Back to warmwell.com


http://www.mirror.co.uk/news/tm_objectid=16293214%26method=full%26siteid=94762%26headline=exclusive%2d%2dlord%2dbird%2dflu-name_page.html

26 October 2005

Daily Mirror " EXCLUSIVE: LORD BIRD FLU"

Scam cash paid for his title -Tax dodge landed him in jail

By Daniel Boffey And Robert Stansfield

THE owner of the quarantine centre where a parrot died of bird flu made 7.7million by smuggling exotic birds.

Convicted fraudster Brett Hammond used the fortune he amassed over three years to buy himself a Lord of the Manor title, two sports cars and a string of foreign holidays.

Customs and Excise were aware of his trade back in 1993, but he was only nailed for a 650,000 VAT dodge, meaning he was allowed to resume his business after 12 months in jail.

Andrew Tyler, the director for Animal Aid, said: "It is outrageous that the Government should entrust proven crooks with the vital job not only of protecting of birds through quarantine but as a bulwark against a human pandemic."

Despite its failure to monitor Hammond - the Department of Environment, Food and Rural Affairs defended its record, saying: "We don't have the right, duty or obligation to check someone's criminal record."

Defra was also under fire yesterday as it emerged that just six months ago Britain had blocked a European ban on importing live birds.

EU veterinary chiefs have now approved a month-long temporary ban.

Hammond, 43, owns Pegasus Birds, in West Horndon, near Brentwood, Essex, where the killer H5N1 infected parrot is thought to have died. It is thought the parrot was allowed contact with birds from Thailand, against veterinary and government advice.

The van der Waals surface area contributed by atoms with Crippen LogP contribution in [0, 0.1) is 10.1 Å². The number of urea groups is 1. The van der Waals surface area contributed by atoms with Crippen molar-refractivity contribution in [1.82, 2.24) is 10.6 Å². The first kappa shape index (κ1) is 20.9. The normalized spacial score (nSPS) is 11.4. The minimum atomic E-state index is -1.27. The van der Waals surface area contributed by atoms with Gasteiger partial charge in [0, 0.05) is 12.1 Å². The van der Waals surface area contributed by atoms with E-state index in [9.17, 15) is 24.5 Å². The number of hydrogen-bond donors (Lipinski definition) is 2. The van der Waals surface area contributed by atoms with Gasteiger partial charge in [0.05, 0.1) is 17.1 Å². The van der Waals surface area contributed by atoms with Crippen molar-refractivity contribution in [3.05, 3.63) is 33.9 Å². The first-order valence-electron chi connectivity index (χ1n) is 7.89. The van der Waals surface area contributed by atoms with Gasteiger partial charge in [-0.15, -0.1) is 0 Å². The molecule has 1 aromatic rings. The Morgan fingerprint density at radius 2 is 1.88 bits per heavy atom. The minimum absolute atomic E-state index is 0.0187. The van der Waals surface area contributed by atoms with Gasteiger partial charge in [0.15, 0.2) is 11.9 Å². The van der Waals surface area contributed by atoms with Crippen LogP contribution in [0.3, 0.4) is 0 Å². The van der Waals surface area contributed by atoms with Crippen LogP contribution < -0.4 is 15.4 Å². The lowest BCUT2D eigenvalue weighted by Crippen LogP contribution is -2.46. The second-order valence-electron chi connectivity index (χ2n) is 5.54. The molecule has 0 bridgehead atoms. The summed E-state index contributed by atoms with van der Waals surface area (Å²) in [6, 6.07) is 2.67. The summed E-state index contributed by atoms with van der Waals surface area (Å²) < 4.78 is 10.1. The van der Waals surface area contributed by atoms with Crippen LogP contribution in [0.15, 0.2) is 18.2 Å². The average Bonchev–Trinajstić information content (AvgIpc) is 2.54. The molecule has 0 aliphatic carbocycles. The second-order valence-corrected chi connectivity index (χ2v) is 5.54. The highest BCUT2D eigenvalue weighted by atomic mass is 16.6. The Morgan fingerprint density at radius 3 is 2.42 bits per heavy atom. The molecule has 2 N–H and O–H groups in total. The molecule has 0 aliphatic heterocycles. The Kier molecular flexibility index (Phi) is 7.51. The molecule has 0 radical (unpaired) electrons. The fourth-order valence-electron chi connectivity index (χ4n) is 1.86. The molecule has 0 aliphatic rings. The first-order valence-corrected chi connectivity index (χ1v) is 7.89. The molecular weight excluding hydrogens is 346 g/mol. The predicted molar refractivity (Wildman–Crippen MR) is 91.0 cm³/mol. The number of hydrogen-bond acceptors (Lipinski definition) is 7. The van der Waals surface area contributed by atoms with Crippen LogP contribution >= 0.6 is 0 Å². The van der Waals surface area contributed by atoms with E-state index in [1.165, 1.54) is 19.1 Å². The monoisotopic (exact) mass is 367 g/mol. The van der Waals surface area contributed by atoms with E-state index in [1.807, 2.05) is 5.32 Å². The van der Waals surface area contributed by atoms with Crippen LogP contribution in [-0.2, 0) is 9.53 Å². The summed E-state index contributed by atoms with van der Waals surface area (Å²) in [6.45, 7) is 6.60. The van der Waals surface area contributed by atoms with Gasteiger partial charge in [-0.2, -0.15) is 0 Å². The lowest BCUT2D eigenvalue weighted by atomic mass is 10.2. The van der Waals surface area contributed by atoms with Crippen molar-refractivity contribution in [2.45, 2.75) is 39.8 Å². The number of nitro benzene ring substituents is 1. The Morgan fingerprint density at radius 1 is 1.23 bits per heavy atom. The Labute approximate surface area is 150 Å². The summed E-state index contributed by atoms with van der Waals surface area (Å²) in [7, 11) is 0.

At his trial in 1996, Hammond was sentenced to 18 months' jail, but this was reduced to a year on appeal.

The court was told how he kept his prices low by ignoring regulations at a makeshift quarantine centre he built in the back garden of his rundown bungalow.

Birds were dropped off in the dead of night for sale the next day, despite the fact all captive birds imported into the UK were required to undergo 35 days' quarantine, the court heard.

Last night it emerged preliminary tests on dead wild geese found in western Germany showed they had bird flu. But a local health official said they died from poisoning, not the virus.

Further tests will be carried out to check if it was the H5N1 strain.

Meanwhile, flu vaccine manufacturers warned they would struggle to deliver jabs for 60million people.

An eight-week vaccination programme will require 15million jabs a week - normally 12million jabs are given over the entire flu season.

Spokesman Richard Stubbins,told the House of Lords: "We have a lot of work to do to bridge the gap."

The EU food safety agency is set to advise against consuming raw eggs to prevent the spread of bird flu.